Jesse McReynolds was born on July 9th, 1929 in Coeburn, Virginia. The country was facing the great depression, and southwest Virginia was no exception to the hardship faced by many at the time. As was the case throughout several moments of struggle in America’s history, troubled times brought forth great instances of creation and art. In the instance of a young mandolinist trying to emulate the three-finger roll of Earl Scruggs banjo playing over clear channel radio, a new, unique style was born.
My intention here is not to present a bio or a run-down of Jim & Jesse & the Virginia Boys, as their musical achievements have been well-documented through time. I simply wish to write from the perspective of a modern-day bluegrass mandolinist who has reaped the benefits of having Jesse McReynolds on the playing field. I hope to impart the significance of a musician who found a way to always push the boundaries of a musical genre on his instrument, while still retaining a strong sense of tradition – yet even a tradition that he helped create. Jesse has always been searching for new, expressive ways to play the mandolin – whether it be crafting a new twist on an old song, gathering material from unlikely places to mold into his music, or most importantly writing his own music to play, a practice that he still continues to date.
The term “cross picking” has become synonymous with Jesse’s playing style, although the technique has been done on other instruments in several styles of music. That approach even made brief appearances in Antonio Vivaldi’s mandolin compositions of the eighteenth century, but Jesse McReynolds made cross picking a musical reality, and gave us a vocabulary that will carry forward in time across the world of mandolin playing – and he didn’t stop there!
Another equally trademarked trick of the mandolin in Jesse’s hands is his split-string playing technique, where you literally take the fingernail of your pinky finger and fret an additional note within the pair of stings that are tuned together. This gives you far more harmonic possibilities. Jesse uses this often while playing back-up and on slow tempo pieces, such as his mandolin masterpiece, Okeechobee Wind. It can’t be stated enough the impact that he has made with raising the bar of creativity on the mandolin. Even players that don’t follow his suit or style of picking will attest that their greatest goal as a musician would be to have such an individualistic style on their own instrument, in the same manner that Jesse does.
This past Fourth of July was the time to celebrate Jesse’s 90th birthday at The Grand Inheritance, home of banjo player, and former Virginia Boy, Mike Scott and his wife Brenda. The Scotts host a yearly get-together with family and friends for the Nashville-area music community, and top the night off with jamming and a fireworks show. This year was to be a special occasion marking the big upcoming birthday for Jesse. The setting couldn’t have been better, with several musicians in attendance to honor the bluegrass legend; while there were far too many to list, some directly involved with the evening’s program were Carl Jackson, Larry Stephenson, Aubrey Haynie, Roland White, Bob Minner, David Harvey, Keith Williams, Mike Bub, Canadian cross-picking mandolin guru Bob Burch, Raymond and Ruth McLain, The Marshall Family, The Price Sisters, yours truly, and of course Jesse McReynolds and Mike Scott. The mood was fairly informal, yet in quite a formal setting, with a stage show environment and audio sound run by Nashville great Steve Chandler.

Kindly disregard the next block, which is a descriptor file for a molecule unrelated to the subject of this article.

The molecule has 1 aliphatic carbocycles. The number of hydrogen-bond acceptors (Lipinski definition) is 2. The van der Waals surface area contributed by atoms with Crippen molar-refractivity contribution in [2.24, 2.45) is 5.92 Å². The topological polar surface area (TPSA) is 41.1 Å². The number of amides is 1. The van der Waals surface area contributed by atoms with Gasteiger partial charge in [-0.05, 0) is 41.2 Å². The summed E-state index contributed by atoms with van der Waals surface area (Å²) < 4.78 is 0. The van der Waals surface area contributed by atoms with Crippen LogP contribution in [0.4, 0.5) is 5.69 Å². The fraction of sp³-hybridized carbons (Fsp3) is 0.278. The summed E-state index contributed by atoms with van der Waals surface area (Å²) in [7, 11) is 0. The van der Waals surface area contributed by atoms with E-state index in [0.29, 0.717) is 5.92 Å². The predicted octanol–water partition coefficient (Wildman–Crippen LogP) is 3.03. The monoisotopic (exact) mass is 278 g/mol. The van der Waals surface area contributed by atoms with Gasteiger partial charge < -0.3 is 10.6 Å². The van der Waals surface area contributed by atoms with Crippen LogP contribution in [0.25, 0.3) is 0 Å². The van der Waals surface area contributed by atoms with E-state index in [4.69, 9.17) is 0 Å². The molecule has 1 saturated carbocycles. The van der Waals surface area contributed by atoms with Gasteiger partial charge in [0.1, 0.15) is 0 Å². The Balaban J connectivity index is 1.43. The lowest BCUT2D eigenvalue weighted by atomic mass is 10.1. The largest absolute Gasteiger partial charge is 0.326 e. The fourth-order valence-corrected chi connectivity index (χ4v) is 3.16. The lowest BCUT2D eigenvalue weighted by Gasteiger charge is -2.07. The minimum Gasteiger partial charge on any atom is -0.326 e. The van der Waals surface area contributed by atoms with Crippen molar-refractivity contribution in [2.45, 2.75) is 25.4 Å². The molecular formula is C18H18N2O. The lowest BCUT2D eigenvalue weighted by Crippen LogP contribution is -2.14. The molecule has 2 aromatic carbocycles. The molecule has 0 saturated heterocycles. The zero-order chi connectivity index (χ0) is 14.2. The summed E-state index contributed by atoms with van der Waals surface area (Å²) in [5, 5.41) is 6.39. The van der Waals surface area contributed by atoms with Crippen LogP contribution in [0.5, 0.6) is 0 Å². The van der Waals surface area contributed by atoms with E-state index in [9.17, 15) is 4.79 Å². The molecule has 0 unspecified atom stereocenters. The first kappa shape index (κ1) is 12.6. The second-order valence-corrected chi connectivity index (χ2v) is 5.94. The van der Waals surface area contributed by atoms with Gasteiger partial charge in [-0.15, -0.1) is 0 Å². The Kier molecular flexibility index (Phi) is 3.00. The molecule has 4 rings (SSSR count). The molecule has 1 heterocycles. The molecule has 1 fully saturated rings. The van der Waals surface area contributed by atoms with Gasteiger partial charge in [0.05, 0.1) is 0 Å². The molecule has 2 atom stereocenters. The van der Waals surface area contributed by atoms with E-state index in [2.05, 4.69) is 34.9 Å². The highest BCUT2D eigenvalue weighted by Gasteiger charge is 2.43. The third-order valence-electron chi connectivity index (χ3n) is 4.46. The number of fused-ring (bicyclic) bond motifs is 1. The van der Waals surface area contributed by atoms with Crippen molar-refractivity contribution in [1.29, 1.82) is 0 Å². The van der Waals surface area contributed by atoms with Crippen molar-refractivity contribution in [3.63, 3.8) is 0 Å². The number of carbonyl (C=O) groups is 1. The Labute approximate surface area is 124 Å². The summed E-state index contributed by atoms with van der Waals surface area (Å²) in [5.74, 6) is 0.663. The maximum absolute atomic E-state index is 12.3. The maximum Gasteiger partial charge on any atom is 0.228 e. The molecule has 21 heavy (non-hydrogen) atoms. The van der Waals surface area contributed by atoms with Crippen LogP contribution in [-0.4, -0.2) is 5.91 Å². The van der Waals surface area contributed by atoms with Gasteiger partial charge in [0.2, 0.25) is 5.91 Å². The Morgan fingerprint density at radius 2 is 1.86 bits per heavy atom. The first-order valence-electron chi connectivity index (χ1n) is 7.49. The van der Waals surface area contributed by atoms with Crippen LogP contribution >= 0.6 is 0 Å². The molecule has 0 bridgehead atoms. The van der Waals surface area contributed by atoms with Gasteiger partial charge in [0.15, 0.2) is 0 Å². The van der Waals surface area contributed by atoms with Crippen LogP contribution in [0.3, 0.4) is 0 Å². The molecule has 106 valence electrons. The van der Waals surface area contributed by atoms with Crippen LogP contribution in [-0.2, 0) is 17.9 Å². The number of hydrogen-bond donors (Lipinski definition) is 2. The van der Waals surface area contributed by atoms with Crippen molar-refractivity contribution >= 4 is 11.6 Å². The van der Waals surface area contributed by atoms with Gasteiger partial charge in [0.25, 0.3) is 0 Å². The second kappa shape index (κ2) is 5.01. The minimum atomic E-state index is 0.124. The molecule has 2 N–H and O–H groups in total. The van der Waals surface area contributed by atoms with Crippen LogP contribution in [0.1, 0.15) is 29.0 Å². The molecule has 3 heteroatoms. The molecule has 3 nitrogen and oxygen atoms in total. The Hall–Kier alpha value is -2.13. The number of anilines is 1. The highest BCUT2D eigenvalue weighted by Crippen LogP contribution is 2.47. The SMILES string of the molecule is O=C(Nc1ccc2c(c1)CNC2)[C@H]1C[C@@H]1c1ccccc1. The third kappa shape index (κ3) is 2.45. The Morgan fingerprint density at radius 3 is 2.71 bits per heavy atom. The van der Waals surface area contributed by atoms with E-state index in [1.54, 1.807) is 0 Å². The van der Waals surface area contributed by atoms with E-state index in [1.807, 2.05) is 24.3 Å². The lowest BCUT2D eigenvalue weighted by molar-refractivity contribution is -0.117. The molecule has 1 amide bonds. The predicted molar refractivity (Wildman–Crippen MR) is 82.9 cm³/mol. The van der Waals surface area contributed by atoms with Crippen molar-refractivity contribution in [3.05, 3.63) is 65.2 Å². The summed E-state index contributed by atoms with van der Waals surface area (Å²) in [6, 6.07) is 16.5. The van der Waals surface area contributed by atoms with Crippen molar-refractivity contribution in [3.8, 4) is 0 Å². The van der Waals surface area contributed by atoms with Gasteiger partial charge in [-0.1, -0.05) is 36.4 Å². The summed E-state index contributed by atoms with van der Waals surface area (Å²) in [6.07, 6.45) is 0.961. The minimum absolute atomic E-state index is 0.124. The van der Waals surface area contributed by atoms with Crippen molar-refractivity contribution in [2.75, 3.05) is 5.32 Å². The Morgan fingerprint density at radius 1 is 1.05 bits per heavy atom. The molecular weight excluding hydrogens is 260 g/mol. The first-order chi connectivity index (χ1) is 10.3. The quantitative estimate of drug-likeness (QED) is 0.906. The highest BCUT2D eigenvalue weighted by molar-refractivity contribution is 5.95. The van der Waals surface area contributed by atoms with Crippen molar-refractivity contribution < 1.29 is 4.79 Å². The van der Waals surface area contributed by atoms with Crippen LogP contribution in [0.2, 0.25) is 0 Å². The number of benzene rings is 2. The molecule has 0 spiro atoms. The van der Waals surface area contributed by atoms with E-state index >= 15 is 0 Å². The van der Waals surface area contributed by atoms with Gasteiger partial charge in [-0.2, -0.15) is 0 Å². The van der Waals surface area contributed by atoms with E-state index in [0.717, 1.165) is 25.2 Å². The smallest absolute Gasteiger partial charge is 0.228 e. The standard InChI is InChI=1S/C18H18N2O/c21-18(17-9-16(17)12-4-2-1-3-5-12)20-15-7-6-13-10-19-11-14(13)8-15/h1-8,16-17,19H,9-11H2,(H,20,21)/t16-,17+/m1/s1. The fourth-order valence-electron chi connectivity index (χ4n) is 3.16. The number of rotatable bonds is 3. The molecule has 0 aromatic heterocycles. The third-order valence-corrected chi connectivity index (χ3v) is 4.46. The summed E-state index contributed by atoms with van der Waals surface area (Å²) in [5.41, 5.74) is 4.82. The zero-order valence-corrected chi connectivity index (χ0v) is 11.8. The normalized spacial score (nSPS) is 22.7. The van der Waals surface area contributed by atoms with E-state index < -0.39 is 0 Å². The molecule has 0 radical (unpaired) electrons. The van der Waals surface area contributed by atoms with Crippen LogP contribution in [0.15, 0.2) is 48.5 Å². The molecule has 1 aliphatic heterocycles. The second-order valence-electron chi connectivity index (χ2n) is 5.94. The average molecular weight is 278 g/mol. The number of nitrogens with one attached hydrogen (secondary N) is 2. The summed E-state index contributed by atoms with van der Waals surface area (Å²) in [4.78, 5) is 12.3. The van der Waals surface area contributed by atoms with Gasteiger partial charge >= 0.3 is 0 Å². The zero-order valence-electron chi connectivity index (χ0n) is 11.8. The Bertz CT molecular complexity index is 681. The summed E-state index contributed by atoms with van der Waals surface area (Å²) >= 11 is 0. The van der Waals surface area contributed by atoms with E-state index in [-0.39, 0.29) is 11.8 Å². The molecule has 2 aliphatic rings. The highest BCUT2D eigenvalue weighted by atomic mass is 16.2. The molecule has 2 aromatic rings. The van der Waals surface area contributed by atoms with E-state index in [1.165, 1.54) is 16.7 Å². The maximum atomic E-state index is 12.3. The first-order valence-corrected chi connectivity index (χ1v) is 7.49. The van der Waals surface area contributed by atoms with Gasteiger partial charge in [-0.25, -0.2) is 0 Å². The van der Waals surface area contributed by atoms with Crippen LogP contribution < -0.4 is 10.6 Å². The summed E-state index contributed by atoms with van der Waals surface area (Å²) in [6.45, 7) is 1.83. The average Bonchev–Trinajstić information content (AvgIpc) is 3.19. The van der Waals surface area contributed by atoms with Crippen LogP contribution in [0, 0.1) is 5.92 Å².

Jesse was in sharp form with his cool demeanor and friendly smile, seated in a captain’s chair at the front of the room next to the massive mandolin-adorned birthday cake. It didn’t take long, however, before Jesse took center stage with his signature Stiver mandolin and unique way of playing it. After performing Dixie Hoedown and a few other original tunes, all other mandolinists in attendance were invited up to join the show and pick together in tribute to the guest of honor. Jesse and Roland White would lead the way and call out the tunes, while they were also more than eager to pass around solos and give everyone their time to play in a relaxed manner.
The house band and guests took a break just after dark to go out on the beautiful lawn and enjoy the city of Gallatin’s fireworks. As the fireworks drew to a close, most of the musicians and listeners returned to the dining hall where the music started again, becoming even more informal and fun. The grounds were filled with love and respect for a great man and his music, and for his giving of a lifetime’s worth of talents.
For me personally, it was a special place and occasion, and a memory which I will hold in high regard for the rest of my life. Happy 90th, Jesse!